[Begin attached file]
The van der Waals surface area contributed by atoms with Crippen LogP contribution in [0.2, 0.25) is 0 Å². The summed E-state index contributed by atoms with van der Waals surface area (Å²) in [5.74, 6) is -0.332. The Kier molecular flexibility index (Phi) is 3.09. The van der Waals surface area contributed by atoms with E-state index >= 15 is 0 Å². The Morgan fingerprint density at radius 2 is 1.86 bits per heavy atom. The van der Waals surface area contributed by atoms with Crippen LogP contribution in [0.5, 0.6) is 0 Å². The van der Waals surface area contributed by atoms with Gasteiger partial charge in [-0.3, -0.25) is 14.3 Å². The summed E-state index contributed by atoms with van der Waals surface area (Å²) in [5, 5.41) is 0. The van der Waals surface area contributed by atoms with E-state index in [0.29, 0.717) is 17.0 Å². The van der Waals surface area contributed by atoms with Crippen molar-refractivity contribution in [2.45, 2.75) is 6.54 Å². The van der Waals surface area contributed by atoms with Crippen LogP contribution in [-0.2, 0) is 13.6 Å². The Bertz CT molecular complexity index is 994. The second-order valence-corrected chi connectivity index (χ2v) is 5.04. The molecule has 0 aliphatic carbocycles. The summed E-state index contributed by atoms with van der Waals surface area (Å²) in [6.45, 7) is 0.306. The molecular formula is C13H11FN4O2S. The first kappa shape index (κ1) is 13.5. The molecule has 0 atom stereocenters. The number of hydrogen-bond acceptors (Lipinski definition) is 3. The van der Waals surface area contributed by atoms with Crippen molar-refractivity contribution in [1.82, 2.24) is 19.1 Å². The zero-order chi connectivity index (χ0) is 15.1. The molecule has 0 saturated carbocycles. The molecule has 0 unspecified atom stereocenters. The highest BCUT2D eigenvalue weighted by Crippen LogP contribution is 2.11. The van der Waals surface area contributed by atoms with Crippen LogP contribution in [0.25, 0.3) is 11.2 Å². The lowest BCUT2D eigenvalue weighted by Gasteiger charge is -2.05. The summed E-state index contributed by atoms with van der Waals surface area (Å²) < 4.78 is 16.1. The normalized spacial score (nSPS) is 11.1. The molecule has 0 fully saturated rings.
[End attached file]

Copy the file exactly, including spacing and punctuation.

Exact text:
The van der Waals surface area contributed by atoms with Crippen LogP contribution in [0.2, 0.25) is 0 Å². The summed E-state index contributed by atoms with van der Waals surface area (Å²) in [5.74, 6) is -0.332. The Kier molecular flexibility index (Phi) is 3.09. The van der Waals surface area contributed by atoms with E-state index >= 15 is 0 Å². The Morgan fingerprint density at radius 2 is 1.86 bits per heavy atom. The van der Waals surface area contributed by atoms with Crippen LogP contribution in [0.5, 0.6) is 0 Å². The van der Waals surface area contributed by atoms with Gasteiger partial charge in [-0.3, -0.25) is 14.3 Å². The summed E-state index contributed by atoms with van der Waals surface area (Å²) in [5, 5.41) is 0. The van der Waals surface area contributed by atoms with E-state index in [0.29, 0.717) is 17.0 Å². The van der Waals surface area contributed by atoms with Crippen molar-refractivity contribution in [2.45, 2.75) is 6.54 Å². The van der Waals surface area contributed by atoms with Crippen LogP contribution in [-0.2, 0) is 13.6 Å². The Bertz CT molecular complexity index is 994. The second-order valence-corrected chi connectivity index (χ2v) is 5.04. The molecule has 0 aliphatic carbocycles. The summed E-state index contributed by atoms with van der Waals surface area (Å²) in [6.45, 7) is 0.306. The molecular formula is C13H11FN4O2S. The first kappa shape index (κ1) is 13.5. The molecule has 0 atom stereocenters. The number of hydrogen-bond acceptors (Lipinski definition) is 3. The van der Waals surface area contributed by atoms with Crippen molar-refractivity contribution in [1.82, 2.24) is 19.1 Å². The zero-order chi connectivity index (χ0) is 15.1. The molecule has 0 saturated carbocycles. The molecule has 0 unspecified atom stereocenters. The highest BCUT2D eigenvalue weighted by Crippen LogP contribution is 2.11. The van der Waals surface area contributed by atoms with Crippen LogP contribution in [0.25, 0.3) is 11.2 Å². The lowest BCUT2D eigenvalue weighted by Gasteiger charge is -2.05. The summed E-state index contributed by atoms with van der Waals surface area (Å²) < 4.78 is 16.1. The normalized spacial score (nSPS) is 11.1. The molecule has 0 fully saturated rings.